Gluconeogenesis- the formation of glucose from noncarbohydrate sources such as protein or fatty acids

Glucose- the principle bloodsugar

Glucose polymers- chain of glucose molecules linked together

Gluco-Stix- blood blotting stick used in conjunction with glucometer testing

Glycemic Index- a functional list of foods rated according to their specific absorption rate into the bloodstream

Glycerol- component of triglycerides capable of conversion to glucose

Glycogen- the chief carbohydrate storage form of glucose

Glycolysis- energy production using glucose

Hydrolysis- decomposition with the addition of water

Hyperplasia- an increase in the size of a muscle or organ owing to an increase in the number of cells

Hypertension- abnormally high tension; usually high blood pressure

Hypertonic- having an osmotic pressure greater than that of another solution with which it is compared

Hypertrophy- the enlargement or overgrowth of a part due to an increase in the size of its cells

Hypoglycemia- concentration of glucose in the blood below the normal limit

Hypotonic- having an osmotic pressure lower than that of a solution with whichit is compared

Impermeable- not permitting for passage; usually fluid

Innervation- a nerve supply that stimulates a motor unit to contract regardless of the angle of resistance, so long as the

action potential exceeds the motor unit’s contractile threshold

Insertion- place of attachment of a muscle to the bone which it moves; occurs at the end of the muscle furthest from the body

Insulin- hormone released during high bloodsugar levels, or at the onset of exercise, responsible for reducing bloodsugar

to its normal level through its mediating affect on the uptake of sugar into various body tissues to include muscle and fat

Insulin Receptor Sites- pathways located on various body tissues, which in the presence of insulin, allow for the transport

of nutrients into the cell

Intracellular- situated inside the cell

Intramuscular- areas which are situated

anywhere inside a muscle group

Interstitial- pertaining to, or situated in the gaps between tissues

Keto-Stix- self-test sticks used to examine urine levels of acetate, ketones

Ketones- bi-product of tissue use for energy; large amounts are toxic to brain function

Lactic Acid- accumulates in muscle fibers during strenuous exercise causing cramps and inhibiting contraction

Ligament- any tough, fibrous tissue connecting bone to bone

Lipolytic enzymes- fat digestive enzymes

Lymphatic Vessels- network of vessels that transport fluids from the interstitial areas back into the bloodstream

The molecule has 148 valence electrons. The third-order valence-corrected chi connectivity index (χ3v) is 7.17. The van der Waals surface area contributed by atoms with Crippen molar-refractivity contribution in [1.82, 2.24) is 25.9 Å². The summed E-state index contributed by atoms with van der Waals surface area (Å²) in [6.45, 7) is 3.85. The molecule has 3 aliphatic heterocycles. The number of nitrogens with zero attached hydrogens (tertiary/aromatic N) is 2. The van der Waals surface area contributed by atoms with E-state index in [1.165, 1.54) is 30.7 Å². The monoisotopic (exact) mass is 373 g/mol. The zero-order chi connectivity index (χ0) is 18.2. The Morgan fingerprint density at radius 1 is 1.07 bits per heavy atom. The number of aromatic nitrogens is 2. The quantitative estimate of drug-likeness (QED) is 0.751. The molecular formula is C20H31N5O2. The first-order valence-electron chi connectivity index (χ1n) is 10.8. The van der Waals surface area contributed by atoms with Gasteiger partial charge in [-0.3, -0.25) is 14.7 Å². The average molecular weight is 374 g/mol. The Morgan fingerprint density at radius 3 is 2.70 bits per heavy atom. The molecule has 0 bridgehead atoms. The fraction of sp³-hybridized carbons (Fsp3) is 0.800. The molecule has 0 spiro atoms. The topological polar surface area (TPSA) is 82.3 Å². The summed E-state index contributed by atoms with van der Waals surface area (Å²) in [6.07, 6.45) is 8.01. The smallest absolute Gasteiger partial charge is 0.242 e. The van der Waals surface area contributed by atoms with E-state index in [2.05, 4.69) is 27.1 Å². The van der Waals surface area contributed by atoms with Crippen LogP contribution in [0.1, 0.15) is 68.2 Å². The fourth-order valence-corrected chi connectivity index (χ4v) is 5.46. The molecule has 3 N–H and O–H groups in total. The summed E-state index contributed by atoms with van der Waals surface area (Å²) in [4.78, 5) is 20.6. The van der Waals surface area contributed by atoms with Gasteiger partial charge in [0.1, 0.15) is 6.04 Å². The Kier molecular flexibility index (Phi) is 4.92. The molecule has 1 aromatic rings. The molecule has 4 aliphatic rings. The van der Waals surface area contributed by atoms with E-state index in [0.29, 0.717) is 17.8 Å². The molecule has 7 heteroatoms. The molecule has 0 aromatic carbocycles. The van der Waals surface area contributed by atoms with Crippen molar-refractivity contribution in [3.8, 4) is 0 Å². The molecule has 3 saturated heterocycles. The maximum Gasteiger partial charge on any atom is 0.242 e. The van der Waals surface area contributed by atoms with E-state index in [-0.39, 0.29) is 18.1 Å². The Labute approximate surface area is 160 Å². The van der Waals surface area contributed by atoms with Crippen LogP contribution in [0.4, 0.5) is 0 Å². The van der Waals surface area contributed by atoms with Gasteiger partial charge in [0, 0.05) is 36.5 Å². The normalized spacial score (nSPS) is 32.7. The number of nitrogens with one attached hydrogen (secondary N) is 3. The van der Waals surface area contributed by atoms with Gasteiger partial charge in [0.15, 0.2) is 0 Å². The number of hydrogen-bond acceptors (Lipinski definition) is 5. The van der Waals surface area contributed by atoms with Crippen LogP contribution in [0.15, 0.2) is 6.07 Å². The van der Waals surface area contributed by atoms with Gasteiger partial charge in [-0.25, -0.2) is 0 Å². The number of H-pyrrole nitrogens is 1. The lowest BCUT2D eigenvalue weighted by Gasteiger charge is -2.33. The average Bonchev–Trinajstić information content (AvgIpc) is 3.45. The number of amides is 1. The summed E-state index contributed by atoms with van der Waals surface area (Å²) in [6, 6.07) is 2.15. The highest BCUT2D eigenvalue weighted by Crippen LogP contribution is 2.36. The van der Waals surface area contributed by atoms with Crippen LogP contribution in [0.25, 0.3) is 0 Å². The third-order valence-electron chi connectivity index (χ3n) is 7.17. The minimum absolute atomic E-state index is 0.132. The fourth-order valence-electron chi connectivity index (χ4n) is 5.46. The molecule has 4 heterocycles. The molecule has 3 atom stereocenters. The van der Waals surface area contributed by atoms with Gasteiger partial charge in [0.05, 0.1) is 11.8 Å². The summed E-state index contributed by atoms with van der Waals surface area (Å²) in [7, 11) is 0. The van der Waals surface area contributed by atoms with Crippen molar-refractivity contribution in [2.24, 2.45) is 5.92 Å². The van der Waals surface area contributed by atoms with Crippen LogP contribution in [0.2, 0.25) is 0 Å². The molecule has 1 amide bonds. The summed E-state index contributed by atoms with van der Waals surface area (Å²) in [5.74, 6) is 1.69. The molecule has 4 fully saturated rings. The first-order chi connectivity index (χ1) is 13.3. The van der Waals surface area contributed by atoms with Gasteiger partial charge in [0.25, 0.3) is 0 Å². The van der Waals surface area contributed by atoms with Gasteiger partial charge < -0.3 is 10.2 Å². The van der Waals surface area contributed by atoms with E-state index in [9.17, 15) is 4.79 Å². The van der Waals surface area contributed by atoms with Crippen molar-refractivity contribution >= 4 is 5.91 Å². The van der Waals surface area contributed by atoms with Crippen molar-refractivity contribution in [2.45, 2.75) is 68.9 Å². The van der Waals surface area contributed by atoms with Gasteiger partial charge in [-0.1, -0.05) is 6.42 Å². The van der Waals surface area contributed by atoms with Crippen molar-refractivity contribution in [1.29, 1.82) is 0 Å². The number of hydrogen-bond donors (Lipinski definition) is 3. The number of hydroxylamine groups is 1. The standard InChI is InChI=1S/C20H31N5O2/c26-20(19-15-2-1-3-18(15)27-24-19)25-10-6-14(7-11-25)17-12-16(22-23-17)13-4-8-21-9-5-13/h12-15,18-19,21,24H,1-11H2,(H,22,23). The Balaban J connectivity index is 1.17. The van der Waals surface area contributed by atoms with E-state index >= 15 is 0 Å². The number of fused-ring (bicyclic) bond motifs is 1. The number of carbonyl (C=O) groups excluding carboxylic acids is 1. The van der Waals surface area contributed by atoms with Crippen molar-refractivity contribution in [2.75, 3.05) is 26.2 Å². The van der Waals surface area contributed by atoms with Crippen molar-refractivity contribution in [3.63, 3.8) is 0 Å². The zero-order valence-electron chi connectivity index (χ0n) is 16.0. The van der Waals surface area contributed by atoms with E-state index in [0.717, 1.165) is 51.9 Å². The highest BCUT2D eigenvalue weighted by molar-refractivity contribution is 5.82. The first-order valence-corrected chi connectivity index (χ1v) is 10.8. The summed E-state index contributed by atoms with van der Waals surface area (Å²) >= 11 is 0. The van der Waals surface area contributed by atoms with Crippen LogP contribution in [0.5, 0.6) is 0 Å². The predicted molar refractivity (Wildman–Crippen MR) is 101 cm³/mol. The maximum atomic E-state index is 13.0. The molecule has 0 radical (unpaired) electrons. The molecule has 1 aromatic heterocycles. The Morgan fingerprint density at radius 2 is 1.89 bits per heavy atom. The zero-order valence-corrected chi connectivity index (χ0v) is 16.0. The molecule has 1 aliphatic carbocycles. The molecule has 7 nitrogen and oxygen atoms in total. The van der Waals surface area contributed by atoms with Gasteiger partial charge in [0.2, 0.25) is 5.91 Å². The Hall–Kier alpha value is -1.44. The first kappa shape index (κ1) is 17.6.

Lypase- one of the two principle fat burning enzymes

Mesomorphic- a relative tendency to remain muscular in appearance

Metabolism- the sum of all the chemical and physical changes that can take place in the body and enable continued growth and functioning

Mitochondria- cell organelles that most of the cell’s ATP; known as the powerhouse of the cell

Motor Unit- a group of fibers stimulated to contract simultaneously in response to an action potential of sufficient intensity

to surpass its threshold of sensitivity

Myofibril- contractile proteins inside the cell comprised of actin and myosin

Myosin- the larger of the two contractile elements making up the myofibrils

Neuron- a nerve cell transmitting an impulse allowing for the contraction of a motor unit

Nucleolus- surrounds nucleus and houses RNA

Nucleus- the controlling organelle embedded in cell membrane and houses DNA

Oxidative Phosphorylation- system of energy production involving the utilization of glucose or fat in the presence of


Peptides- short chains of amino acid molecules linked together

Perfusion- passage of blood through the vascular tissue into the interstitial space

Perimysium- connective tissue sheath surrounding each motor unit

Plateau- period of training or diet in which no progress is identified

Proteases- protein digesting enzymes

Pyruvate- converted form of intracellular glucose used for producing ATP energy with oxygen.

Ribosomes- elements located along myofibrils which act to manufacture and repair actin and myosin

Rough Sacroplasmic Reticulum- houses ribosomes and are located around myofibrils

Subcutaneous- beneath the skin

Synthesis- putting together parts to form a more complete whole

Tendon- fibrous cord of connective tissue in which the muscles end, and are where

muscles attach to bone or other structures

Tropic- triggering or influencing an action

Vein- vessel which moves blood to or toward the heart

Ventricle (left)- the chamber of the heart pumping blood to the aorta